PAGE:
A Foundation for Trait-based Metaprogramming.
John Reppy and Aaron Turon. In 2006 International Workshop on Foundations and Developments of Object-Oriented Languages, January 2006.
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Scharli et al. introduced traits as reusable units of behavior independent of the inheritance hierarchy. Despite their relative simplicity, traits offer a surprisingly rich calculus. Trait calculi typically include operations for resolving conflicts when composing two traits. In the existing work on traits, these operations (method exclusion and aliasing) are shallow, i.e., they have no effect on the body of the other methods in the trait. In this paper, we present a new trait system, based on the Fisher-Reppy trait calculus, that adds deep operations (method hiding and renaming) to support conflict resolution. The proposed operations are deep in the sense that they preserve any existing connections between the affected method and the other methods of the trait. Our system uses Riecke-Stone dictionaries to support these features. In addition, we define a more fine-grained mechanism for tracking trait types than in previous systems. The resulting calculus is more flexible and expressive, and can serve as the foundation for trait-based metaprogramming, an idiom we introduce. A companion technical report proves type soundness for our system; we state the key results in this paper.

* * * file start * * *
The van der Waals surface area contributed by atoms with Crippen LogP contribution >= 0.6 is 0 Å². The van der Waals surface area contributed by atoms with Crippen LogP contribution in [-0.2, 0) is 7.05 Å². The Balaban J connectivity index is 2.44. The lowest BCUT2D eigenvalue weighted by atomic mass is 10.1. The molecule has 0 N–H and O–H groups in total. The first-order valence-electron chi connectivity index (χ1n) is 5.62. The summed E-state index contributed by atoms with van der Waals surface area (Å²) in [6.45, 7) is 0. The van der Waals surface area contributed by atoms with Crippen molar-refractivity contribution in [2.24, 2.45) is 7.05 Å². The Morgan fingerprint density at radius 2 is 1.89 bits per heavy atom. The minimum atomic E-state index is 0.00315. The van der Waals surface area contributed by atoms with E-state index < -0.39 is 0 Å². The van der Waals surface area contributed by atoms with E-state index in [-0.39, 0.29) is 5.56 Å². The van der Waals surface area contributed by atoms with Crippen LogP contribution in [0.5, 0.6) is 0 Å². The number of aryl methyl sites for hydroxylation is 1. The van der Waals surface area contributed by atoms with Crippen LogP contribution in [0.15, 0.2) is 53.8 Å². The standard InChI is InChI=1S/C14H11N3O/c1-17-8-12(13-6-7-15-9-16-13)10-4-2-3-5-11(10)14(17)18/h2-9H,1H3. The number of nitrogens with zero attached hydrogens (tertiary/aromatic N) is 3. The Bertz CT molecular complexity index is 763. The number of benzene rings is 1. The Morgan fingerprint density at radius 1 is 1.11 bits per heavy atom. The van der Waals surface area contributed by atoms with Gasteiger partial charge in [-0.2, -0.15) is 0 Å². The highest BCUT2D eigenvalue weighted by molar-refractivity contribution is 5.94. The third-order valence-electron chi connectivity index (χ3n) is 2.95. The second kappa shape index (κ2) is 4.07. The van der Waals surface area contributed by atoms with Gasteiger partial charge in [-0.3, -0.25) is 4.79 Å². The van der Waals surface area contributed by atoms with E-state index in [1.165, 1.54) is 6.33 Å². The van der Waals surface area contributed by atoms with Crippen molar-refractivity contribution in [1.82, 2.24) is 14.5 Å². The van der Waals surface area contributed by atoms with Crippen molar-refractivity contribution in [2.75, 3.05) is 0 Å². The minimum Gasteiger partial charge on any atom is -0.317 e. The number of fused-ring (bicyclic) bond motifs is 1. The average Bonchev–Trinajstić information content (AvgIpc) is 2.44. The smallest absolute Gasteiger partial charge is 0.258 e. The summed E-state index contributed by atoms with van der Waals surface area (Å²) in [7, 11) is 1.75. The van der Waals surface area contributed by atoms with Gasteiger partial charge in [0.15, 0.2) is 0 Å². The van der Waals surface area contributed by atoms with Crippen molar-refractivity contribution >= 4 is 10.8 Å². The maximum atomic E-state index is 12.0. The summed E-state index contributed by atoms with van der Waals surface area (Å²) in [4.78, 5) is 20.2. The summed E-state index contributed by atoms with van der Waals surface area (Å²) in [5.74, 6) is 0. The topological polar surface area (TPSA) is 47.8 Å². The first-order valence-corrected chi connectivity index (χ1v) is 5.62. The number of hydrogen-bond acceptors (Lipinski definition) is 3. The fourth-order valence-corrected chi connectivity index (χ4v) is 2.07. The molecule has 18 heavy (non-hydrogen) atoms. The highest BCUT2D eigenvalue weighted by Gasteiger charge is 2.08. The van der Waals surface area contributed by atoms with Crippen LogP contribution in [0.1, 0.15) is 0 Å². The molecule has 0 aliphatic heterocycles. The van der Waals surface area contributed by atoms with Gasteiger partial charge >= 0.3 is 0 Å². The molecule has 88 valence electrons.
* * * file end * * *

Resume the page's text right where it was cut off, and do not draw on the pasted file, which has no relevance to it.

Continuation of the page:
The Standard ML Basis Library.
Emden R. Gansner and John H. Reppy, editors. Cambridge University Press, 2004.
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A Typed Calculus of Traits.
Kathleen Fisher and John Reppy. In Proceedings of the 11th Workshop on Foundations of Object-oriented Programming, January 2004.
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Object-oriented aspects of Moby.
Kathleen Fisher and John Reppy. Technical Report TR-2003-10, Department of Computer Science, University of Chicago, Chicago, IL, September 2003.
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Statically Typed Traits.
Kathleen Fisher and John Reppy. Technical Report TR-2003-13, Department of Computer Science, University of Chicago, Chicago, IL, December 2003.
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Optimizing Nested Loops Using Local CPS Conversion.